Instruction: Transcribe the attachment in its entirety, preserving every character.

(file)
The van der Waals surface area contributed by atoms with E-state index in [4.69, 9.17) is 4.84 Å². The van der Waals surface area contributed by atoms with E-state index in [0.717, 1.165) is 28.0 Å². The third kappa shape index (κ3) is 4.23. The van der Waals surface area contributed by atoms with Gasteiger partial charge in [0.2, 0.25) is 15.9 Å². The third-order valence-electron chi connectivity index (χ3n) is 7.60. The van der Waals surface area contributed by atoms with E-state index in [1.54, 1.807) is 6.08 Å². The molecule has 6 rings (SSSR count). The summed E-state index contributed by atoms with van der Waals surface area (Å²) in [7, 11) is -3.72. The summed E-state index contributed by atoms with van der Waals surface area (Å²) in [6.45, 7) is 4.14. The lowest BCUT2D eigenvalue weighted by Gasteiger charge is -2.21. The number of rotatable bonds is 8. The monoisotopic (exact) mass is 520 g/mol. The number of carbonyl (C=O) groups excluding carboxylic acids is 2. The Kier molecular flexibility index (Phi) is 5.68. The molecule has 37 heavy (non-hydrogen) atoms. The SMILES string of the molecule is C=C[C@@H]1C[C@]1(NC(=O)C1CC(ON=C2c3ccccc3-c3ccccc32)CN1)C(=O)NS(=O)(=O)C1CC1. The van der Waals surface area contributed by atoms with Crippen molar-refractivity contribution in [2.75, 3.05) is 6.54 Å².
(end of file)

The van der Waals surface area contributed by atoms with E-state index in [4.69, 9.17) is 4.84 Å². The van der Waals surface area contributed by atoms with E-state index in [0.717, 1.165) is 28.0 Å². The third kappa shape index (κ3) is 4.23. The van der Waals surface area contributed by atoms with Gasteiger partial charge in [0.2, 0.25) is 15.9 Å². The third-order valence-electron chi connectivity index (χ3n) is 7.60. The van der Waals surface area contributed by atoms with E-state index in [1.54, 1.807) is 6.08 Å². The molecule has 6 rings (SSSR count). The summed E-state index contributed by atoms with van der Waals surface area (Å²) in [7, 11) is -3.72. The summed E-state index contributed by atoms with van der Waals surface area (Å²) in [6.45, 7) is 4.14. The lowest BCUT2D eigenvalue weighted by Gasteiger charge is -2.21. The number of rotatable bonds is 8. The monoisotopic (exact) mass is 520 g/mol. The number of carbonyl (C=O) groups excluding carboxylic acids is 2. The Kier molecular flexibility index (Phi) is 5.68. The molecule has 37 heavy (non-hydrogen) atoms. The SMILES string of the molecule is C=C[C@@H]1C[C@]1(NC(=O)C1CC(ON=C2c3ccccc3-c3ccccc32)CN1)C(=O)NS(=O)(=O)C1CC1. The van der Waals surface area contributed by atoms with Crippen molar-refractivity contribution in [2.75, 3.05) is 6.54 Å².